How to Cook Simple Black Beans
A few summers ago, a friend generously offered me her family’s vacation condo in Mexico for a week after she had to abandon her holiday plans at the last minute. With my hubby tied up with work commitments, I grabbed a girlfriend, along with the kids, and off we went.
It wasn’t until we pulled up to the luxurious grounds of the resort that we realized we’d hit the vacation jackpot. The place was breathtaking, as were the prices at the resort restaurant. Since we were staying in a condo, it made sense to hit the local supermarket rather than spend our children’s college funds in the dining room.
Our cooking goals were twofold: prepare dishes that 1) were in keeping with our south-of-the-border locale, and 2) wouldn’t eat up too much of our precious pool time (this was vacation, after all). We loaded up a goodly haul at the market –fruits, veggies, herbs, and the requisite chips and salsa– as well as a couple of pounds of dried black beans, which we tossed in as an afterthought.
Back at the condo, we brewed up a delicious pot of basic black beans that proved to be the staple of our diet for the week. We found ourselves working them into our meals at all hours of the day: underneath fried eggs at breakfast, pureed with lime and chili for a chip dip, tossed cold with corn alongside salad greens, served as a side to grilled fish with the tender, home-made tortillas we bought in town. Who knows whether it was the sun and cerveza, but somehow nobody tired of the beans.
Although black beans take time to cook, it’s an easy task since no hovering is required. Rely on a pressure cooker or slow cooker for help if you have one. Make a big batch, a pound, or even two. Then, find ways to use them throughout the week. Quick Huevos Rancheros is a good place to start as is Easy Cheesy Thermos Beans. If you tire of the beans, simply pack them into a storage container and stick them in the freezer for another day, perhaps in the sunshine with a cerveza in hand.
For More Bean Recipes:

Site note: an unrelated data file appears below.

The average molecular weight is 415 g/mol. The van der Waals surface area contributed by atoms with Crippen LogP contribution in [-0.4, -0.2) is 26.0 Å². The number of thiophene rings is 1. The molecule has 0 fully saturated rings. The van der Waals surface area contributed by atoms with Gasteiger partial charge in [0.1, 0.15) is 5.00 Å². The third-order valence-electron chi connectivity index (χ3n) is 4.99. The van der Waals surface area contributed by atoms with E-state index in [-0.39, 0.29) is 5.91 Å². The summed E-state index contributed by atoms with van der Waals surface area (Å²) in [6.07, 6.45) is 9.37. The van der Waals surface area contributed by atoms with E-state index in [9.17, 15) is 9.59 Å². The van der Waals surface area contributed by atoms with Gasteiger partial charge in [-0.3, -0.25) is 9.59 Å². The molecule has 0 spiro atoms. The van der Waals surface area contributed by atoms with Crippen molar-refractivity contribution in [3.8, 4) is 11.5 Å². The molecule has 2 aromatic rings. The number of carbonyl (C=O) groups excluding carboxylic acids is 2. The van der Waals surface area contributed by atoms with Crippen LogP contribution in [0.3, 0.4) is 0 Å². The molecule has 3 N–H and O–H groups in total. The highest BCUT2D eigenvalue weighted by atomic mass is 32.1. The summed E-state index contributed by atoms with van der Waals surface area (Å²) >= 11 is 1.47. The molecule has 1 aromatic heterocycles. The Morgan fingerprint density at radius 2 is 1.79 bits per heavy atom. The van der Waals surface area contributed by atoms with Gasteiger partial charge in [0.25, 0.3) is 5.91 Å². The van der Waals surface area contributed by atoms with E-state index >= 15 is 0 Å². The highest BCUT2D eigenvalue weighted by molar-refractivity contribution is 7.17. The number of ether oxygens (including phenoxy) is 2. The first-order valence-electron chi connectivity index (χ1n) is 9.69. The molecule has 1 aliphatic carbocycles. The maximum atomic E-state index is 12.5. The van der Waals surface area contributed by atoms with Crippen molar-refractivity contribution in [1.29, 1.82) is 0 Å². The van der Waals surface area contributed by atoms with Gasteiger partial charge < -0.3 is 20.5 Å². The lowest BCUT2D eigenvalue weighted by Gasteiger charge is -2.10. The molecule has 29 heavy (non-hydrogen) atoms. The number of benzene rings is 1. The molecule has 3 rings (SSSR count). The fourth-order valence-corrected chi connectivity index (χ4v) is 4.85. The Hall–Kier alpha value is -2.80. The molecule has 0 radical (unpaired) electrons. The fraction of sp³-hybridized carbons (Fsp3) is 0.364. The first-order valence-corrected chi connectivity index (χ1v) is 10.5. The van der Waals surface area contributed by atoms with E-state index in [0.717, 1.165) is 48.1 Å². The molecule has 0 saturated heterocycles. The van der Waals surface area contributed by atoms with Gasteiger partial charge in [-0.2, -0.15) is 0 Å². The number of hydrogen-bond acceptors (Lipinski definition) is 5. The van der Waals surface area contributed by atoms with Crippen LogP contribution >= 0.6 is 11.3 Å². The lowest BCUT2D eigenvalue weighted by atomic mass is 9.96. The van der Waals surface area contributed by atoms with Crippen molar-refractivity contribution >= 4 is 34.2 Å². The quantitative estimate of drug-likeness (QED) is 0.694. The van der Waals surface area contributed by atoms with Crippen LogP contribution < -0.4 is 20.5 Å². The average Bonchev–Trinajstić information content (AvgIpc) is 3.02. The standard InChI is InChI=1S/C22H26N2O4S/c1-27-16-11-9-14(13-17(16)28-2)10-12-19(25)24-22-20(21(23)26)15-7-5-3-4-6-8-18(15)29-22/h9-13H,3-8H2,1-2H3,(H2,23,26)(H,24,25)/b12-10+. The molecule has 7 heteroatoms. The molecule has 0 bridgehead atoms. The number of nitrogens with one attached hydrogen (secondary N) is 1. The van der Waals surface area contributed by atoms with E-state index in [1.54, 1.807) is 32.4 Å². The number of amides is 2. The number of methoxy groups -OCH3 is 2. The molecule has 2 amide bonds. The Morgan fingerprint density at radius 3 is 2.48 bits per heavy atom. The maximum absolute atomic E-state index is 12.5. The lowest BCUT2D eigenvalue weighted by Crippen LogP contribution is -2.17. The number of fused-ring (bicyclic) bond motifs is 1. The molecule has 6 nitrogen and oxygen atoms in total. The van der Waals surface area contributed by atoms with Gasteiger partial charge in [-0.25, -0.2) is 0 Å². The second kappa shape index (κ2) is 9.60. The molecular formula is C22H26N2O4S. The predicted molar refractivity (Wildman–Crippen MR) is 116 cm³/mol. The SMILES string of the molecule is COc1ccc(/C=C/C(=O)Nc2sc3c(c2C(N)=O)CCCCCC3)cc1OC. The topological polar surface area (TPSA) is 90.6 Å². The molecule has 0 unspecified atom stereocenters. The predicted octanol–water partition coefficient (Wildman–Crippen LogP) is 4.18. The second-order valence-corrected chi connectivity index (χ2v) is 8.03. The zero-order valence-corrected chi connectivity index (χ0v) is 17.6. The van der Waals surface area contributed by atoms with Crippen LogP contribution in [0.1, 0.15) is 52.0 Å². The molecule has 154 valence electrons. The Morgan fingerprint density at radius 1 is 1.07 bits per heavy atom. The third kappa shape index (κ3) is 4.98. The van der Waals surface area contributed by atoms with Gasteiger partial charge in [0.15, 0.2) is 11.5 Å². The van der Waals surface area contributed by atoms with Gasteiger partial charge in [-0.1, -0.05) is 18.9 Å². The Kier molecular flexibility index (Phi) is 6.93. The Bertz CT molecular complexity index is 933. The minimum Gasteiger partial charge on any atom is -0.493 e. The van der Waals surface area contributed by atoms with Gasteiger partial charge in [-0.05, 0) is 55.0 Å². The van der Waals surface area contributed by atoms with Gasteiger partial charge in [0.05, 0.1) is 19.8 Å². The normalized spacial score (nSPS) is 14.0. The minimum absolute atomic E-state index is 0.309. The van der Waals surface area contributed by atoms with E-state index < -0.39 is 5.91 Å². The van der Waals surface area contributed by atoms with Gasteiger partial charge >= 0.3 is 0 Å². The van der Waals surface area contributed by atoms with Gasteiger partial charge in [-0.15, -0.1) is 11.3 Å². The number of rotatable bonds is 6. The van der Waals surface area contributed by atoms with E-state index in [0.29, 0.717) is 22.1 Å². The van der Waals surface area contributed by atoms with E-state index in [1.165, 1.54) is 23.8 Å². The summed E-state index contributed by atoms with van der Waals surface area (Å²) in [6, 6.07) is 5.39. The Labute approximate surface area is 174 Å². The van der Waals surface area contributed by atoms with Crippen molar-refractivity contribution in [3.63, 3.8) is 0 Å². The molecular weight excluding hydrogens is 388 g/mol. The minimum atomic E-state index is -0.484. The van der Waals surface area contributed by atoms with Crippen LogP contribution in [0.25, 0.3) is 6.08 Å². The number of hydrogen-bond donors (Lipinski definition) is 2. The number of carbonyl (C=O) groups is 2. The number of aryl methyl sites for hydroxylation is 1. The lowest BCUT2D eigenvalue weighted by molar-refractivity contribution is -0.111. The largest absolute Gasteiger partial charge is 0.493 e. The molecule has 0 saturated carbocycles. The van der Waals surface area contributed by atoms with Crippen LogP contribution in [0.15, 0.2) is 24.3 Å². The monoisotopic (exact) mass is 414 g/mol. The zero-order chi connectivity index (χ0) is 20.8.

A printable guide on slow cooking six different beans and legumes
Slow Cooker Pinto Beans
Simple Pot of Black Beans
Everyone has a different opinion about the best way to cook beans. Some people insist that you soak them overnight before cooking, others claim that’s a waste of time, and nobody can agree about when to add salt to the pot. I’ve ignored all that chatter and just do beans the way my friend Sarah does them. She’s from Guatemala, where they cook an awful lot of beans, and manages to make a perfect pot every time.
- 1 pound dried black beans about 2 cups
- 2 large cloves garlic
- ½ yellow onion
- 8 cups water
- 2 teaspoons kosher salt
Pour the beans into a colander. Run your hands through them, looking for any tiny stones or other debris to throw out. Rinse the beans under water and let drain.
Peel the garlic and onion. Put the garlic, onion, beans, and water into a medium saucepan. Put the pot on the stove over high heat and bring to a boil. Once the water reaches a full boil, reduce the heat just a touch so that it continues to boil, just not super vigorously. Boil the beans, checking them occasionally to make sure there is plenty of water in the pot. If it looks like there isn’t much water in the pot, add another cup or so of very hot tap water, and turn the heat up so it boils again.
After 30 minutes, add the salt, stir, and taste a couple of beans. You want them just tender, but not mushy. The length of cooking time can vary significantly, from 30 minutes to 1 hour or longer. Check the beans from time to time until they are done. Remove the pot from heat. Leave the beans in their cooking liquid, scooping them up with a slotted spoon as needed.
Store the beans in a covered container in the fridge, where they will keep for up to 5 days.